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9 of 9 people found the following review helpful
4.0 out of 5 stars The Playroom is not for kids!, 10 Mar. 2004
By 
Mrs. Anne Shimwell (Bakewell, Derbyshire United Kingdom) - See all my reviews
This review is from: The Playroom (Paperback)
I have always enjoyed Frances Fyfield's novels, some more than others, but her latest is in a league of its own. Not a conventional crime novel, certainly not a who-dun-it, this would be a very good resource for those working in the child protection field, especially for those with limited experience or knowledge of it, as it reveals layer by layer what lies beneath the "ordinary middle-class family" known to the neighbours. Not a book for those who like gory details and lots of excitement, this builds slowly, inexorably, to the dénouement. Well written, well constructed, it is certainly worth reading.
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1 of 1 people found the following review helpful
4.0 out of 5 stars Strong ground, 16 Sept. 2009
By 
Eileen Shaw "Kokoschka's_cat" (Leeds, England) - See all my reviews
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This review is from: The Playroom (Paperback)
Middle-class, working mothers, big houses, beautiful clothes, food, furniture - but oh what a difference from cosy old Joanna Trollope! Outwardly everything seems fine in the beautiful house of David and Katherine Allendale. They have two children, a lovely little boy, Jeremy, and it's so touching how close he is to his adored daddy, and podgy four-year old Jeanetta. It's true that Jeanetta is a handful - prone to screaming tantrums and devoid of the usual little girl charm, but this seems a small matter, soon to be solved by proper socialising and school.

Fyfield's way with character is to get inside their heads, and this she manages very well for her female characters and some of her male ones, but she doesn't try for the inside of David's head - there's no point, perhaps, since it is quickly clear that he is the villain of the piece. Nevertheless, I feel he is the one missing piece in the jigsaw of this novel. Without access to David we are left with a figure of evil, one dimensional, apart from his love for the child he favours. David is a sillhouette, while everyone else is a full length portrait.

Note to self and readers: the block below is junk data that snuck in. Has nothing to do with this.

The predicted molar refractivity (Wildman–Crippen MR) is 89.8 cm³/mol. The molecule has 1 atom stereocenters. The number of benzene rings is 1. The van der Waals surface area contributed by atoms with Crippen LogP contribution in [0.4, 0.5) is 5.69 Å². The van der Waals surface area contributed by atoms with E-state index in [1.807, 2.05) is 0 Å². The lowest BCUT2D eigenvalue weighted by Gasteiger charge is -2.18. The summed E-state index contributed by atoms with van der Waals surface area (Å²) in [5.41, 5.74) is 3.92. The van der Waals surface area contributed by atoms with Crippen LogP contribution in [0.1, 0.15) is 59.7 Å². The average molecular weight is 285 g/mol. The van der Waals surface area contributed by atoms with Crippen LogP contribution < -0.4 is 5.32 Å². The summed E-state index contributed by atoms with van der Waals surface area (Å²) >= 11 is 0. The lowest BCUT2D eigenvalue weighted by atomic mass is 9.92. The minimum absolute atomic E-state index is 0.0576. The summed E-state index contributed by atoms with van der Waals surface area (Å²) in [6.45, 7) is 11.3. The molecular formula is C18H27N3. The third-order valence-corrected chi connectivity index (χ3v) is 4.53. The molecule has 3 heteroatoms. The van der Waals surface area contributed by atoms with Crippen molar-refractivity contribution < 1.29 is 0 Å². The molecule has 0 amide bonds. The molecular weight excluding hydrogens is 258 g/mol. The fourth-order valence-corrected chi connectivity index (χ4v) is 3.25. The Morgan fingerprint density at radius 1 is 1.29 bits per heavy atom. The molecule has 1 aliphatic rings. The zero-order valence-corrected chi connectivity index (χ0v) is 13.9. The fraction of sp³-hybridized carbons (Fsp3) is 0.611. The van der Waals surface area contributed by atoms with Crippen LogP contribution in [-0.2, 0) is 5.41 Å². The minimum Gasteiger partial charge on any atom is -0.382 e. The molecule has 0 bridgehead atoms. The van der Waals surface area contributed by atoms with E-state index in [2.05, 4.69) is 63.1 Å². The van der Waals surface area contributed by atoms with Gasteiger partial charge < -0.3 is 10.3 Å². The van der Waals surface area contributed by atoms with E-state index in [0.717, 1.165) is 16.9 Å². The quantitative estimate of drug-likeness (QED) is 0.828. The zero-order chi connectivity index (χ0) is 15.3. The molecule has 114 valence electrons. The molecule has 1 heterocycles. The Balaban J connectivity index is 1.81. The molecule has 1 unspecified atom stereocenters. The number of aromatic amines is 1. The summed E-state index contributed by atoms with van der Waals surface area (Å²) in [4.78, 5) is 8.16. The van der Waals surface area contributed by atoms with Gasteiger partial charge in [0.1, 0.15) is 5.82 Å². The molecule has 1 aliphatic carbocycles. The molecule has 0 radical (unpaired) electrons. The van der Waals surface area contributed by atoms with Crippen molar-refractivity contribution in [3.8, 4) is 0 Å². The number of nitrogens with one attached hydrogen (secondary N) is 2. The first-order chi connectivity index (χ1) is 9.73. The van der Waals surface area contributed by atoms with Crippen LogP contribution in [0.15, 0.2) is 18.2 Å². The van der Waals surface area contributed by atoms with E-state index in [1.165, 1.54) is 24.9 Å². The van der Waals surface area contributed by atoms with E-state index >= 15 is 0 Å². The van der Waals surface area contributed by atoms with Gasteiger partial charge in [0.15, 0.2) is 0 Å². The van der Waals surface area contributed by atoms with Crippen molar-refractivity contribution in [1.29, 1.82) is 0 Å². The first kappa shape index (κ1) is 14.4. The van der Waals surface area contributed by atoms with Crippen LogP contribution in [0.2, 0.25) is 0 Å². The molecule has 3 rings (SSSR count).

This is a stunning crime novel - a chilling and all-too believable example of the principle that middle class lives, money and sensibilities are no bar to the obscenity of child cruelty, though not the kind of cruelty one might expect. The neighbours, David's mother, Katherine's sister all feel uneasy about some aspects of David, but no one comes up with the right answer, and David is so clever about deflecting all suspicions and passing on any blame - usually to his beleaguered wife. It is partly because of Katherine's weakness, her concern for the surface of things, of how things look (a traditionally middle class concern one might say) that David is able to do the things he does.

I was totally caught up in this horrific story, partly because it seems to echo so many of the cases that one reads about in newspapers. Here is a man who values control above all things. The family syndrome is well-documented - that of blaming one child, of singling that one child out for rejection, even while the others may be loved and cherished, so Fyfield is on strong ground. This, however, is something of a departure for Fyfield who eschews her usual humorous touches and gets to grips with something that might be described as the modern family's heart of darkness.
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1 of 1 people found the following review helpful
4.0 out of 5 stars A dark story, 6 Feb. 2014
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This review is from: The Playroom (Kindle Edition)
A great book. Very dark and sometimes quite scary and made me want to scream at the book sometimes (yes, I'm obviously crazy) but a book really worth reading. I felt the story did get a little lost now and again and went off at a 'tangent' but all in all very much worth a read.
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The Playroom
The Playroom by Frances Fyfield
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